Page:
Economic, environmental, and social advantages have been achieved over the years through byproducts and waste exchanges between industries. These Eco-Industrial Parks (EIPs) are touted to be ecologically similar, however when they are analyzed using Ecological Network Analysis (ENA) techniques it has been found that they do not successfully mimic analogous ecosystems. ENA coupled with average food webs characteristics are used here to create a bio-inspired design optimization for the water distribution network of the Kalundborg EIP in Denmark. The bio-inspired solution is compared to a cost-based solution to illustrate what the former can offer beyond a conventional approach. Both solutions similarly minimize freshwater consumption, however the bio-inspired solution has additional benefits that suggest a more sustainable and robust design, such as the ability to maintain network function in the event of a connection losses. The results suggest that consumption and cost reductions alone may not be the best optimization route.

“Designing eco-industrial parks in a nested structure to mimic mutualistic ecological networks” first authored by Colton Brehm

Industrial Ecology uses ecological systems as a guide for improving the sustainability of complex industrial systems. Eco-Industrial Parks (EIPs) have gained support as a solution that seeks to simultaneously reduce environmental burdens and promote economic interests by exchanging materials and energy between industries to their mutual benefit. Recent studies have focused on drawing relations between food webs (FWs) and EIPs to improve the sustainability of the latter using ecological metrics, such as the level of cycling or average connections between actors. This study incorporates a new ecological metric, nestedness, into the discussion of sustainable design for EIPs. The association of nestedness with mutualistic ecological networks supports its application to EIP design. The work here improves the understanding of holistic network structure with the goal of improving future design decisions for EIPs with purposeful placement of material and energy flows.


Winners Announced: Matrix Tray Student Design Competition

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We would like to thank everyone for your participation in the design competition! There were many innovative submissions that highlighted the excellent students here at A&M, across all disciplines. I’m happy to finally be able to announce the winners to you all! The jury is pleased to announce that three prizes, first, second, and a tie for third, as well as one honorable mention, have been awarded to the following submissions:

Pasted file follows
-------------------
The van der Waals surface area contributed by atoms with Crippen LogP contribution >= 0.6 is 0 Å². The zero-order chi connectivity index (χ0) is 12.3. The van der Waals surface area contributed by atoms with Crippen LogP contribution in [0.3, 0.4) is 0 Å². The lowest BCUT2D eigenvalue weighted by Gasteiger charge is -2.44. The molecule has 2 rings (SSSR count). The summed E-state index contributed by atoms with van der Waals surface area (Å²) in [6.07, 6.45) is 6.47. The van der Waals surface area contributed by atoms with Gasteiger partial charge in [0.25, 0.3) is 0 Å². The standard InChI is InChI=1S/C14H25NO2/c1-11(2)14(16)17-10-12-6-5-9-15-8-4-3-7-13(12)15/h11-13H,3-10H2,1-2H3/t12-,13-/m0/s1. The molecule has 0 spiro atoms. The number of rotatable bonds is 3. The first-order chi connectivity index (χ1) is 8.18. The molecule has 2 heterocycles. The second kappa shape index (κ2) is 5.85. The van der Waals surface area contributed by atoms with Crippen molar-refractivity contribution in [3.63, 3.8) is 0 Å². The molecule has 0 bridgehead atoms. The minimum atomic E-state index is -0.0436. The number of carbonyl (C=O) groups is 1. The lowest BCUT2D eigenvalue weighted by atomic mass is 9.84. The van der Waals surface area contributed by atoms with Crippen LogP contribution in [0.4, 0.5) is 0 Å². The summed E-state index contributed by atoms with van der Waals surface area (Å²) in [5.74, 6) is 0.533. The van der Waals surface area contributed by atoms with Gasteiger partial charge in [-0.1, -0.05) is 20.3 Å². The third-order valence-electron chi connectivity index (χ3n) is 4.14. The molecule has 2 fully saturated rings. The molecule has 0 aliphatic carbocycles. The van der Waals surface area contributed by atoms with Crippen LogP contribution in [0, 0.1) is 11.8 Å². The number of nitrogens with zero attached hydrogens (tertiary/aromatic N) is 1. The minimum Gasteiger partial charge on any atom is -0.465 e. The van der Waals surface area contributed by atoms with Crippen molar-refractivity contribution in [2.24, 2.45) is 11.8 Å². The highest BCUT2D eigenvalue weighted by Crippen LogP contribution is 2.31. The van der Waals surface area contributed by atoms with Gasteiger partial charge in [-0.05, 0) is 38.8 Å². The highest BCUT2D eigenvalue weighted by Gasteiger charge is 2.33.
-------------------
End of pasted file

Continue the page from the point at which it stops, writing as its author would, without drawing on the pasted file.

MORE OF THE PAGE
First prize of $1000 goes to:

  • The team of Will McKinney and Brooks McKinney for their innovative modular aquaponics design

Second prize of $500 goes to:

  • Britteny Martinez for her unique flexible and customizable ceiling tile design

Third prize of $200 is split between two designs:

  • The team comprised of Aamer Arshad Kazi, Sitangshu Chatterjee, Het Pandit, Vivek Patel, and Omprakash Das for their design of an innovative optic fibre matrix containment unit
  • Shelby Warrington for her customizable lamp shade featuring colored glass design

Honorable Mention goes to:

  • The team of Sarojeet Deb and Shantanu Vyas with their green building façade design

The winners have been announced on the competition website: https://matrixtraydesign.wordpress.com/competition-results/

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November 26, 2018: BiSSL Ph.D. student Varuneswara Panyam will be giving a seminar presentation for the Energy and Power group in A&M’s Electrical & Computer Engineering department on November 26th at 3pm in ETB 1003.

The presentation will cover preliminary research from his Ph.D. on redesigning the modern power grid for robustness following principles from Nature’s ecosystems. All are welcome!

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Abstract: Extreme events continue to show that current power grid configurations, designed for efficiency, are vulnerable to disturbances. Naturally robust ecological networks present a potential source of robust design guidelines for modern power grids. Ecosystems balance pathway efficiency with redundancy to achieve robust network structure. Structural similarities between these two system-types support the application of ecological properties and analysis techniques to power grid design. In the talk, I will discuss the analogy between the two systems and an optimization model that our group has created to reconfigure a power grid to mimic ecosystems’ robust behavior.

Bio: Varuneswara Panyam is a Ph.D. student in the Department of Mechanical Engineering at Texas A&M University. He received his Bachelor’s degree in Mechanical Engineering from Shiv Nadar University in 2016. His Ph.D. research is focused on bio-inspired design of power systems.


November 14, 2018:

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BiSSL head Dr. Astrid Layton will be joining three other awesome women engineering faculty for GradSWE’s Faculty Panel Luncheon Event on Wednesday, Nov 14, in ETB 3002 from 12:30-2pm, to discuss how to choose the right career path. Some topics we will discuss include:

1- How professors chose their career path (academia, industry, national lab, etc.)
2- What considerations they took into place when making those decisions.

Lunch will be provided!

RSVP link: